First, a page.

Social Mechanisms of Self-Harm in Adolescence

Lead Research Organisation: University of Birmingham
Department Name: School of Psychology


Self-harm is becoming increasingly prevalent and a major public health issue worldwide (Chan et al., 2016). Greater attention surrounds the adolescent population, who present a greater risk of engaging in such behaviours (Nock, 2010). In effect, self-harming acts have established themselves as the second most common cause of death in this age group (Hawton, Saunders & O'Connor, 2012).

The term self-harm is used to encompass intentional self-injurious acts and behaviours, now often classified as non-suicidal self-injury (NSSI) or deliberate self-harm with suicidal intent (NICE, 2013; Hamza, Stewart & Willoughby, 2012). Regardless of the present distinction, self-harm is nonetheless the highest risk factor leading to suicide (Kapur, Cooper, O'Connor & Hawton, 2013) as well as emotional, health-related and interpersonal difficulties (Mars et al., 2014). Thus, understanding the aetiology and mechanisms of self-harm may elucidate the best course of identification, treatment and support both for clinical and community populations.

Several models have emerged attempting to explain the causal mechanisms leading to such behaviours often including biological and genetic predispositions, environmental stressors, psychological factors and interpersonal issues (Hawton et al., 2012). Additionally, it has also been suggested that self-harm serves two main purposes: intrapersonal and interpersonal (Nock, 2010). The former leads individuals to engage in self-harming behaviours either to decrease negative emotions or to promote positive feelings; whereas the latter aims to acquire support or to remove undesirable social events. Whilst great research has been focused on unravelling the intrapersonal causes and functions of self-harm, the social environment promoting and maintaining these behaviours has often been overlooked (Prinstein et al., 2010). Particularly, little attention has been devoted to exploring the role of peers despite their greater influence during adolescence (Prinstein et al., 2010).

Recent evidence has explored several social mechanisms, which may function as risk and protective factors, encouraging or refraining young people from engaging in self-harming behaviours (Heilbron & Prinstein, 2008). First, experts point at direct transmission via social influence, often through the "social contagion" phenomenon, whereby exposure to a close relative or friend who self-harms may increase the risk of that individual also engaging in the same behaviour (Doyle, Sheridan & Treacy, 2015). On the other hand, indirect social influence effects may cause people to engage in self-injurious behaviours in order to imitate influential peers and to conform with the group norm, thus facilitating bonding (Young, Sproeber, Groschwitz, Preiss & Plener, 2014). Research has also suggested the opposite causal pathway to self-injury through social selection; for example, homophily whereby individuals befriend peers based on similarity in self-harm (Brechwald & Prinstein, 2011). Finally, a third variable or common stressors present in a group of individuals may also explain the presence of self-harm, without any social mechanisms exerting their influence (Prinstein et al., 2010).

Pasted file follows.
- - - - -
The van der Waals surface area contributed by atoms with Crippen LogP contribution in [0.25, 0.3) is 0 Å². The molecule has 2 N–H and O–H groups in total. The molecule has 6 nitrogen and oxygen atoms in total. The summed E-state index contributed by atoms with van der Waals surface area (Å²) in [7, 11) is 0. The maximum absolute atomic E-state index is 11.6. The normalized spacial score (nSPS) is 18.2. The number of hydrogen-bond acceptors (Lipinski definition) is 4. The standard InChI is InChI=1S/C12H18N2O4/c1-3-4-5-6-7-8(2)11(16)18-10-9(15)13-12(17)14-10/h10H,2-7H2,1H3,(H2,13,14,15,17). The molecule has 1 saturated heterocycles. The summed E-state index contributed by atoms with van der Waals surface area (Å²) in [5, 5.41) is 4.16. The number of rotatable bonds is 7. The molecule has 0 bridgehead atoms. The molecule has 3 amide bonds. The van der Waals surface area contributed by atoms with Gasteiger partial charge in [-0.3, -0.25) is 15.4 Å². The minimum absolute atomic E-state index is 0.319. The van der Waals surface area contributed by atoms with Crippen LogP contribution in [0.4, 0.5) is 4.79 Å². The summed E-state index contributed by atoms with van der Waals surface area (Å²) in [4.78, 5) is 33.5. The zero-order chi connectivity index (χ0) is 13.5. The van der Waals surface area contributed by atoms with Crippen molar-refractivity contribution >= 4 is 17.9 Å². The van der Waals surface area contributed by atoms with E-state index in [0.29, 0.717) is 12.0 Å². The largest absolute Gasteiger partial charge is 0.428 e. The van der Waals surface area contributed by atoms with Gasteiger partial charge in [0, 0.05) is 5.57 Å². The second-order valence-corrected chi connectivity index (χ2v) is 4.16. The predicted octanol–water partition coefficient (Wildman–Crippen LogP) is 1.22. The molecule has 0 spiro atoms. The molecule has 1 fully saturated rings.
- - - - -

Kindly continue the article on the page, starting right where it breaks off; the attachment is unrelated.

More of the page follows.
This three-year PhD project will aim to investigate the changes in causes, motivations and triggers of self-harm over time, both in clinical and community populations of adolescents. The study will include both quantitative and qualitative accounts in order to explore both intrapersonal and interpersonal causes at the distal and proximal level. This approach will be complemented with an investigation of the role of social networks in influencing the trajectory of self-harm and recovery. Thus, a longitudinal Social Network analysis will be performed to observe the change in adolescents' peer network over three years and how that is associated with the course of their self-harming behaviours.


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Studentship Projects

Project Reference Relationship Related To Start End Student Name
ES/P000711/1 01/10/2017 30/09/2027
2232276 Studentship ES/P000711/1 01/10/2019 31/03/2023 Delfina Bilello